In New Zealand, unlike some other places, assisted death has some probability of the assistant being charged with homicide, and recently the question of assisted dying was raised by a legal case initiated by a lawyer Lecretia Seales, who was dying as a consequence of an inoperable and untreatable brain tumour. Her case was, she wanted to be permitted to have a doctor assist her death when the pain became intolerable without the doctor being liable for being charged with homicide, and her case was based on the Bill of Rights. In the end, Justice Collins refused her case, based, correctly in my opinion, on the fact that the Courts are there to implement the law, and not to change it. Justice Collins argued that it is the role of the politicians to change the law. As it happens, the politicians have had this issue raised many times, but they invariably ignore it. Lecretia happened to be known by relations of mine by marriage, and I have written letters to papers on this issue, and this post summarizes the arguments I believe are relevant.
To be clear here, the arguments I am putting forward apply only to the case of people with terminal illness that cannot be cured, there is pain that cannot be avoided, and no improvement is reasonably in sight.
First, why do the politicians duck the issue? In my opinion, because they fear losing votes from the minority that hold life sacred and are prepared to vote on that single issue alone. That is the curse of our form of government, which is in fact, if not in name, a Republic. A republic form of government is where the people elect their representatives; a democracy is where the people vote on the issues. More on politicians and governance in later posts. However, one comment here: the government is prepared to spend $26 million on a referendum on whether we should have a new flag. Why cannot a question be included where polls suggest 70% of the population would approve of a change? Is not letting the people vote an example of the democracy we claim to have?
The case for assisted death is simple: why should people have to put up with insufferable pain? The counter argument that there is palliative care does not apply because if that works, there is no pain. A recent survey of doctors carrying out palliative care showed that in a few per cent of the patients there was clear and intense pain, no matter what, and for some of the others, pain was avoided only by putting the person into such a sedated state that they were unaware of their surroundings. Exactly what is the point of that? What is the real difference between death and being totally unaware of your surroundings, from the point of view of the patient. The problem arises when the palliative care no longer works, and the evidence is incontrovertible that this happens for the unfortunate few. Exactly how many examples of “insufferable pain” there are is unclear because only the clearly worst cases will be acknowledged. That is because it requires a confession that palliative care has failed, and doctors are usually unwilling to admit they have failed. I believe the solution is simple: it is the person suffering the pain that determines whether it is sufferable, and not someone else, who really has no standing in the specific death.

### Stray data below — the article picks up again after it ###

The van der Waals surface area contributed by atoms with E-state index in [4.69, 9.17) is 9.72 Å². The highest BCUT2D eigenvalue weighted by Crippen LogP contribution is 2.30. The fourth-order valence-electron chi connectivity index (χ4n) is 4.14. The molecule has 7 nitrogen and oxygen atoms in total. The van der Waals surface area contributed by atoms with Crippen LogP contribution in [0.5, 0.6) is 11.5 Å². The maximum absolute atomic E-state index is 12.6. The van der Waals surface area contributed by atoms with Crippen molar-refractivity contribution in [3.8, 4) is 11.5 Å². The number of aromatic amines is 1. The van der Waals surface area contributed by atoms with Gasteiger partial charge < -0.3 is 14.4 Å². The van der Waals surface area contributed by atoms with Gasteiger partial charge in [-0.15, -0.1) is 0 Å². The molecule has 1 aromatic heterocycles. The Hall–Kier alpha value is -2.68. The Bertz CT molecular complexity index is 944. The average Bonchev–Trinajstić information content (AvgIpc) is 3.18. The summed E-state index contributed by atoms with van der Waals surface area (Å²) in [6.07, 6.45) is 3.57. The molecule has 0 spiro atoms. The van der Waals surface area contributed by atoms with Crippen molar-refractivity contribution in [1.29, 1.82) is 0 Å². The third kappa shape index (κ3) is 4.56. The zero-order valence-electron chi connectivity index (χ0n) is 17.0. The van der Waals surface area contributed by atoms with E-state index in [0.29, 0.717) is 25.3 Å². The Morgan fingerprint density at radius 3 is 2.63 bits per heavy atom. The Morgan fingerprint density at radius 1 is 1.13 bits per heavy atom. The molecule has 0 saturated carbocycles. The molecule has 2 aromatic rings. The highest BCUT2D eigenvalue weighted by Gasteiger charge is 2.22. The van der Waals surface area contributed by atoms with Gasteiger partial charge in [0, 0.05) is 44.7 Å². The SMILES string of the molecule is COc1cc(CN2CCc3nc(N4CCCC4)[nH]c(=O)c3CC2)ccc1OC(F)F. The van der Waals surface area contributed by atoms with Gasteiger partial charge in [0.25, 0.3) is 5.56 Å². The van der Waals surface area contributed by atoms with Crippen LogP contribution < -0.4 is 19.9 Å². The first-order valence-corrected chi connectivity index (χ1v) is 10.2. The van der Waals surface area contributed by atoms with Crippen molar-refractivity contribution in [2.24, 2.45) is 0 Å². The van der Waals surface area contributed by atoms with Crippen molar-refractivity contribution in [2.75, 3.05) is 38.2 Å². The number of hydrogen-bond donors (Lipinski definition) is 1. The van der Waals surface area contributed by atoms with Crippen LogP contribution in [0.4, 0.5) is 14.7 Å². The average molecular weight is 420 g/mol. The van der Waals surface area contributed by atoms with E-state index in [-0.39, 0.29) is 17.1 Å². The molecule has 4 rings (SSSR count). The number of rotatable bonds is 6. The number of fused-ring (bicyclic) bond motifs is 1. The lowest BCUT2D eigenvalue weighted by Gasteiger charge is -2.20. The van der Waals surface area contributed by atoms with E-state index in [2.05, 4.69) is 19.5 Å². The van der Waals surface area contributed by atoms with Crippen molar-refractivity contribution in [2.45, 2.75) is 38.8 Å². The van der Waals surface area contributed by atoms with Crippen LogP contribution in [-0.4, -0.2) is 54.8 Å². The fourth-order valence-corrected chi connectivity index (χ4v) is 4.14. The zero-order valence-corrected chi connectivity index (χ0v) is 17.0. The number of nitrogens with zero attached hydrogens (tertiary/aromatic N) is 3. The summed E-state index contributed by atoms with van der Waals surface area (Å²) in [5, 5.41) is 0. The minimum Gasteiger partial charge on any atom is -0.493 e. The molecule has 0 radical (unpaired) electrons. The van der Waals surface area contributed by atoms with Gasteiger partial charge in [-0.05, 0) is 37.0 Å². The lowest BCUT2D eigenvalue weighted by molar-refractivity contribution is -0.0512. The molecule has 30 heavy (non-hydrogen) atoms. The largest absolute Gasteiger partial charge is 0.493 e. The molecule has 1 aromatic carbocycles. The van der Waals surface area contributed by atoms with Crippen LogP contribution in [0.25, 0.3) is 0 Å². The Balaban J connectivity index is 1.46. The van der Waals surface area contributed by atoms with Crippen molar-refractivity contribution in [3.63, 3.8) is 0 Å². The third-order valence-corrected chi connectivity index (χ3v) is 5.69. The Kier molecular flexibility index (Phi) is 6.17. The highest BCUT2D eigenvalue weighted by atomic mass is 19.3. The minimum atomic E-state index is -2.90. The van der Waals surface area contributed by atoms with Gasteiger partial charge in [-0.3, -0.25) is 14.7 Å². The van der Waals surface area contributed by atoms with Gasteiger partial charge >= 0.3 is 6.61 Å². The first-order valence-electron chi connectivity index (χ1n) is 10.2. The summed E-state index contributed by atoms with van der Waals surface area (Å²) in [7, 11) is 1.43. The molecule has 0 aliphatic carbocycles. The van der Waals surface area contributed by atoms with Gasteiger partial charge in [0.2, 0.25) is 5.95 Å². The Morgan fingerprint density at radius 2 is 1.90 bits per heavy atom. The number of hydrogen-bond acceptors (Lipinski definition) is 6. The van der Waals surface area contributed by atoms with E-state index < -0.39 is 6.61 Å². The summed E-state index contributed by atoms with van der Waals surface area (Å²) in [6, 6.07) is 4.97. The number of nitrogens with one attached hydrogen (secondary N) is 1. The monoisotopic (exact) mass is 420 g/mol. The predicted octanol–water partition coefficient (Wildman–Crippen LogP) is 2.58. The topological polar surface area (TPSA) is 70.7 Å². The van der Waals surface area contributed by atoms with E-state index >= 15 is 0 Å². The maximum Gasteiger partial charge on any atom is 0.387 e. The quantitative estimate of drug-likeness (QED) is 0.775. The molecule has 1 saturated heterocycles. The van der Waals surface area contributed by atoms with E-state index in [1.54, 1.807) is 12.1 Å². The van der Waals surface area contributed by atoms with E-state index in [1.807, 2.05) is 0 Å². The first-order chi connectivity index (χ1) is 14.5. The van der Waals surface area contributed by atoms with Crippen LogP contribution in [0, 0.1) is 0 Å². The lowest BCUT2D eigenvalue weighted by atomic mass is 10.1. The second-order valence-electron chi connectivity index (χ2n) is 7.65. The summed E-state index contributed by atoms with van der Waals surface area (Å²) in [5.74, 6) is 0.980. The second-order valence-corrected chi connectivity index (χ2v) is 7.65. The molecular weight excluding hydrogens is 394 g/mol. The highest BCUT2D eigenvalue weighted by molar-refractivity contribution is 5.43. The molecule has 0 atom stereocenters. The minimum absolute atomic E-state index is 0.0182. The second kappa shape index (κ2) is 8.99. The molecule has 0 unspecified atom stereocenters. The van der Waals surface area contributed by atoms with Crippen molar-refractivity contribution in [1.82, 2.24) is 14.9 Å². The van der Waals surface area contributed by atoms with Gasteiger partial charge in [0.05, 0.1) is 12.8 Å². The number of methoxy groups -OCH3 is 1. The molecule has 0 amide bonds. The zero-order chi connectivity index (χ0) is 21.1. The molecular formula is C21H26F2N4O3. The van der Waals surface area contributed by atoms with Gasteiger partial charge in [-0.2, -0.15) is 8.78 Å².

There seems to be an argument, Let nature take its course. Well, we do not do that in general. The people that make this argument presumably die young with the pain of rotten teeth, but I suspect, hypocrites that they are, they go to the dentist. Similarly, I expect they will have surgery when an appendix flares, and take various pharmaceuticals to alleviate various troubles. We interfere with nature frequently to make our lives better, so why not improve them by stopping things that make lives worse?
There are a number of other arguments against assisted death, such as people will rush to it. As far as I know, there is no evidence of that, and in any case, it should be available only to people for whom there is no reasonable possibility of a cure. There is the argument that relatives will push for it. Again, there is no evidence, but again the assistance should only be available for people who are lucid enough to ask for it, or to set down the conditions in a living will. One of the more callous arguments that turned up in the Seales case was that if granted, more people with insufferable pain would request it. Why should a person bear insufferable pain? We do not allow our pets to. There are also examples of patients who do what they can to kill themselves rather than suffer, and, perforce, make a rather more unpleasant ending of it. There is one other point. If the patient knows he can pull the plug anytime, he can stop worrying about future pain and better enjoy what time he has left. Is that not desirable?
To me, there are two questions. Why should the views of others, of religious, “moral” or whatever origin, be imposed on those who are suffering? Why should not the purpose of medicine be to maximize the quality of life, including the quality of the end of life? We all die; why not make it avoid long and unnecessary torture? What do you think?
As a final comment, Lecretia died within 24 hours of hearing of the failure of her case. I am writing this to give her final case perhaps a little more meaning.